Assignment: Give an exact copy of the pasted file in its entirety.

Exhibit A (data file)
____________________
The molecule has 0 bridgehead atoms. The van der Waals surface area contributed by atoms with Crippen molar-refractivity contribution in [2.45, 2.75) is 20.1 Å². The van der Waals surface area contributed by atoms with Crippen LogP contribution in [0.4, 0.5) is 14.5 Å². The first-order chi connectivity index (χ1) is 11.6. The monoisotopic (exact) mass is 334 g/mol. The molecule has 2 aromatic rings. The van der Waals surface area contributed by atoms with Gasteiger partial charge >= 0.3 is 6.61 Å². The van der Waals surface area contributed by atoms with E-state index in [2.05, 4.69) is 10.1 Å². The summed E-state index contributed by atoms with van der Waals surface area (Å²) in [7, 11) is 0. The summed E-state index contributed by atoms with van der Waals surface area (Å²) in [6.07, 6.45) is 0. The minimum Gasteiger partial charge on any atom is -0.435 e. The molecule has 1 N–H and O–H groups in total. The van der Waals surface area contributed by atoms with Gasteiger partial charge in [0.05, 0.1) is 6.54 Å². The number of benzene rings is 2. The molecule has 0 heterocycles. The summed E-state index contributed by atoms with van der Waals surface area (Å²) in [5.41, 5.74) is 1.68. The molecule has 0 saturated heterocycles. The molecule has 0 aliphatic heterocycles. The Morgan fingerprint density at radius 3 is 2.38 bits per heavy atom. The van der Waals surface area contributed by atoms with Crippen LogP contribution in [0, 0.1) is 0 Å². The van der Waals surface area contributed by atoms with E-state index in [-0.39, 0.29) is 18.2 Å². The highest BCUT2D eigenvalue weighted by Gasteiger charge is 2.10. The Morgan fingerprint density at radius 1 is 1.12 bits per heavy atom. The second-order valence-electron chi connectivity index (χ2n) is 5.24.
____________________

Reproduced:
The molecule has 0 bridgehead atoms. The van der Waals surface area contributed by atoms with Crippen molar-refractivity contribution in [2.45, 2.75) is 20.1 Å². The van der Waals surface area contributed by atoms with Crippen LogP contribution in [0.4, 0.5) is 14.5 Å². The first-order chi connectivity index (χ1) is 11.6. The monoisotopic (exact) mass is 334 g/mol. The molecule has 2 aromatic rings. The van der Waals surface area contributed by atoms with Gasteiger partial charge >= 0.3 is 6.61 Å². The van der Waals surface area contributed by atoms with E-state index in [2.05, 4.69) is 10.1 Å². The summed E-state index contributed by atoms with van der Waals surface area (Å²) in [7, 11) is 0. The summed E-state index contributed by atoms with van der Waals surface area (Å²) in [6.07, 6.45) is 0. The minimum Gasteiger partial charge on any atom is -0.435 e. The molecule has 1 N–H and O–H groups in total. The van der Waals surface area contributed by atoms with Gasteiger partial charge in [0.05, 0.1) is 6.54 Å². The number of benzene rings is 2. The molecule has 0 heterocycles. The summed E-state index contributed by atoms with van der Waals surface area (Å²) in [5.41, 5.74) is 1.68. The molecule has 0 saturated heterocycles. The molecule has 0 aliphatic heterocycles. The Morgan fingerprint density at radius 3 is 2.38 bits per heavy atom. The van der Waals surface area contributed by atoms with Crippen LogP contribution in [0, 0.1) is 0 Å². The van der Waals surface area contributed by atoms with E-state index in [-0.39, 0.29) is 18.2 Å². The highest BCUT2D eigenvalue weighted by Gasteiger charge is 2.10. The Morgan fingerprint density at radius 1 is 1.12 bits per heavy atom. The second-order valence-electron chi connectivity index (χ2n) is 5.24.